Also outlined is the need to prioritise the systematic surveying and mapping of customary and state land boundaries and the boundaries of Metropolitan, Municipal and District Assemblies (MMDAs) to reduce the numerous land ownership disputes in the country and set out a comprehensive programme for the registration of title in land as mandated by the 1992 constitution and the Land Act, 2020 (Act 1036).
The recommendations further urge government to provide adequate resources for the implementation and enforcement of the land laws, land use planning laws and spatial development laws; complete the digitalisation of the land administration system over a three-year period and provide resources for the establishment and strengthen of Customary Land Secretariats (CLS) to effectively support customary land administration.
A review of the formula for disbursing customary land revenue is also recommended to provide more resources to customary landowners for sustaining CLSs for customary land administration; while MMDAs are urged to recognise the existence and operations of CLS, and work with them as an extension of the land administration infrastructure in their respective areas.
Again, government is asked to develop land specific Alternative Dispute Resolution (ADR) mechanisms to facilitate dispute resolution in the land sector; promote an enabling environment for the private sector to play its role in housing delivery to persons of all income categories with relative ease; and improve the quality of housing for the poor.
There is also a recommendation for academic institutions to review their curriculum to address capacity gaps in existing knowledge, and on emerging land governance and land tenure issues to produce all round graduates, capable of improving governance of all types of lands in the country.
One particular prescription is designed to deal with the bothersome and overwhelming impacts of small scale mining on land and other natural resources. Government is called upon “…to immediately institute a comprehensive assessment of the local environmental impact of small scale mining, which is detrimental to water bodies, sustainable livelihoods and rural development with a view to imposing a moratorium on small scale mining noting that water cannot accommodate mining.”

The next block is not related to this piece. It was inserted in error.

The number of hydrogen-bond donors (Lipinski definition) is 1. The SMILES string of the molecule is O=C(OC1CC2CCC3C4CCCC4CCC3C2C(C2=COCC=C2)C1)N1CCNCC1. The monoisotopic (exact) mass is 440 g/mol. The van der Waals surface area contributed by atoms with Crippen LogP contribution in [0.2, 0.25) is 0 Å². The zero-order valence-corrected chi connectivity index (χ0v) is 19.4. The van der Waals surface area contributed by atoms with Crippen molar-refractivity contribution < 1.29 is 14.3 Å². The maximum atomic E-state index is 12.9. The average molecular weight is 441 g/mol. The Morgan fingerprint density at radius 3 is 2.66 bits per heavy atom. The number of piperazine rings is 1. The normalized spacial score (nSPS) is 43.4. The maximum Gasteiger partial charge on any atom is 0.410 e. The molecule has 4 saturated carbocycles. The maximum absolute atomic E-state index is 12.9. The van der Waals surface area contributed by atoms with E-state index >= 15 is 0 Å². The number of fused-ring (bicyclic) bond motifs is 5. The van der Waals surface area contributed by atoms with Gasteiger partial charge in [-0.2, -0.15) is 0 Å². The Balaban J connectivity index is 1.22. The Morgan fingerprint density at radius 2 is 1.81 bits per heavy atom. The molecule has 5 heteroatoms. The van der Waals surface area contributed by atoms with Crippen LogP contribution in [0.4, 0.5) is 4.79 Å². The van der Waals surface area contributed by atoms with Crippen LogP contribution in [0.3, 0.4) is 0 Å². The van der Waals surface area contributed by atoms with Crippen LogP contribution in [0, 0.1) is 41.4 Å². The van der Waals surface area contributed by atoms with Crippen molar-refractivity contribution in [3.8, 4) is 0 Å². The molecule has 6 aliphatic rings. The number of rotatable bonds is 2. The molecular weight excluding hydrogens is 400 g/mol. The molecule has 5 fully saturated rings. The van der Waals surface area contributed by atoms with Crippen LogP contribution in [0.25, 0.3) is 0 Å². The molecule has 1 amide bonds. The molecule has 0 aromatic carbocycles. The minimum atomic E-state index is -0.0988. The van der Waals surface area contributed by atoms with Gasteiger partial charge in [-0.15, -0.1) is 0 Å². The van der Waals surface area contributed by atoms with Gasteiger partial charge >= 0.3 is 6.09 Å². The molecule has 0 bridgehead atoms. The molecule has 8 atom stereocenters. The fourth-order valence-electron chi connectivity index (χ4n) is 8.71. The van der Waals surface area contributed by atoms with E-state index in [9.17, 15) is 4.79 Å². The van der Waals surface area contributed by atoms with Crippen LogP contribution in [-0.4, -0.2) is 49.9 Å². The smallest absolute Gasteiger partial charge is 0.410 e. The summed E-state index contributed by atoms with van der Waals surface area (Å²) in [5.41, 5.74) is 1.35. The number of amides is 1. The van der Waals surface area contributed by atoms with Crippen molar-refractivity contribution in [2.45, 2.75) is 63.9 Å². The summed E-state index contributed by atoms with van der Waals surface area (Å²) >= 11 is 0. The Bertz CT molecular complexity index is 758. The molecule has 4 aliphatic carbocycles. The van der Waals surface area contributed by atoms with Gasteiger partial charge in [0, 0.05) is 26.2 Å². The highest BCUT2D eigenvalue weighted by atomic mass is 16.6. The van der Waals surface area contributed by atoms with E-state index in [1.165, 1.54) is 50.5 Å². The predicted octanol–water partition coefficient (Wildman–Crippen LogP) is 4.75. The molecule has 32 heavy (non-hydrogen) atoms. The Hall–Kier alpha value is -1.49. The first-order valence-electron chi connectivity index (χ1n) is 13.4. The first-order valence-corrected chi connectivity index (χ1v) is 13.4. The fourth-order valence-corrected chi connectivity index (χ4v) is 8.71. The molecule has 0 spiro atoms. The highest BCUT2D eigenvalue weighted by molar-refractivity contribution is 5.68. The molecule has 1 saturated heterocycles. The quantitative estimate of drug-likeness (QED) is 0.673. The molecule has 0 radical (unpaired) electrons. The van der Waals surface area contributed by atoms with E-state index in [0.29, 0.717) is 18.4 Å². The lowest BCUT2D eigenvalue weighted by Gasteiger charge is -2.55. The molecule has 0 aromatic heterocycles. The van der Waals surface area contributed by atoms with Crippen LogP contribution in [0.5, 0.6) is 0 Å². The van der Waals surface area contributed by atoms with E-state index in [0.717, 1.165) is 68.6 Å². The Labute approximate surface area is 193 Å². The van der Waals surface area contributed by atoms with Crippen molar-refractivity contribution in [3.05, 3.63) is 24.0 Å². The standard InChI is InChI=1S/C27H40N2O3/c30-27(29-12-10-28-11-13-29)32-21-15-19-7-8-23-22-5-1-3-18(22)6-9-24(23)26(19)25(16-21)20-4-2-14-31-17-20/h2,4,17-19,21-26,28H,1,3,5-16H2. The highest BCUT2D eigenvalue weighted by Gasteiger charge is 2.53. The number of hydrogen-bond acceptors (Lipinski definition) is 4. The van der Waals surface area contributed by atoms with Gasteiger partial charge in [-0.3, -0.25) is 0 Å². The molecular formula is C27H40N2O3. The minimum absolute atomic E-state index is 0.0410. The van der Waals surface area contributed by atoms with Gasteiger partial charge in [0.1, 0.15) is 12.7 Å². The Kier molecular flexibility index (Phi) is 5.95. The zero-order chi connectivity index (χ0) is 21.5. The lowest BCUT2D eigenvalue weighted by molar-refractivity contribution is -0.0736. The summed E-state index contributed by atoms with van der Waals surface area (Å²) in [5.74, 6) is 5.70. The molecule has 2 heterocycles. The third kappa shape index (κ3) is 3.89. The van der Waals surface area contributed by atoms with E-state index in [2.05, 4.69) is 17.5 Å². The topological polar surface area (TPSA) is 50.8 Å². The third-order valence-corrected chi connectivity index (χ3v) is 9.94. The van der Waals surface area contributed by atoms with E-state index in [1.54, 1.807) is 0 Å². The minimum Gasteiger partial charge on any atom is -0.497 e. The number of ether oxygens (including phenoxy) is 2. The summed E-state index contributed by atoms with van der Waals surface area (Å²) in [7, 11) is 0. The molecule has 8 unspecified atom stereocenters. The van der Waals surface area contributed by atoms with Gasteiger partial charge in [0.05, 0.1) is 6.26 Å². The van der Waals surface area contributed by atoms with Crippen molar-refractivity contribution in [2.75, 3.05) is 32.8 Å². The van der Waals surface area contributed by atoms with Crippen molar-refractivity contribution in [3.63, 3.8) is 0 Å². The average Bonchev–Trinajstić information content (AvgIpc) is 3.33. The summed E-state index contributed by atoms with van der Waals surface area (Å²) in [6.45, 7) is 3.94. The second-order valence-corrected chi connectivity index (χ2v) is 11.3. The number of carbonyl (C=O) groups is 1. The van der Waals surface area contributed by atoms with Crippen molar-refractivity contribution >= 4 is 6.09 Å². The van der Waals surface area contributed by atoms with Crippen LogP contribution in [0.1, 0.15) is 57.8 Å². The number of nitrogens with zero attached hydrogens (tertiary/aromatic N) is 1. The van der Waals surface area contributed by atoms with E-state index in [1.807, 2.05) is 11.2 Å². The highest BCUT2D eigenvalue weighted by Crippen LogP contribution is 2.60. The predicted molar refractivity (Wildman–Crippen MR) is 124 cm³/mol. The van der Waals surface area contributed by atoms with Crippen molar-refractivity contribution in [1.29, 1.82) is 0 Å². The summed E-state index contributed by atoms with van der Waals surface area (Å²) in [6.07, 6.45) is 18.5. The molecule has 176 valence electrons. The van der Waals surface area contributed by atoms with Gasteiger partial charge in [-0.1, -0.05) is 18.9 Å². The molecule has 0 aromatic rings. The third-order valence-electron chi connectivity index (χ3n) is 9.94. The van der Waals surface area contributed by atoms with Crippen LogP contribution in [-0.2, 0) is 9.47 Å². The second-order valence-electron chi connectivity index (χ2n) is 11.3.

Following the success of the National Land Conference 2022, government is also poised to deliver on its promise as indicated by President Akuffo Addo in his opening address: “Let me assure you of Government’s commitment to work with you to deliver a land administration system that is fit for purpose.”
The National Land Conference 2022 was organised by the Ministry of Lands and Natural Resources in collaboration with the Lands Commission, Department of Land Economy of the Kwame Nkrumah University of Science and Technology, and Colandef, a civil society organisation focused on Land and Property Rights.
Participants who numbered over 500 for each Day’s session, were drawn from the government, Parliamentary Select Committee on lands, land sector agencies, traditional authorities, Queen Mothers, civil society, NGOs, farmers and fishermen organisations, professional associations, religious groups, private sector, academia and development partners.
By Ama Kudom-Agyemang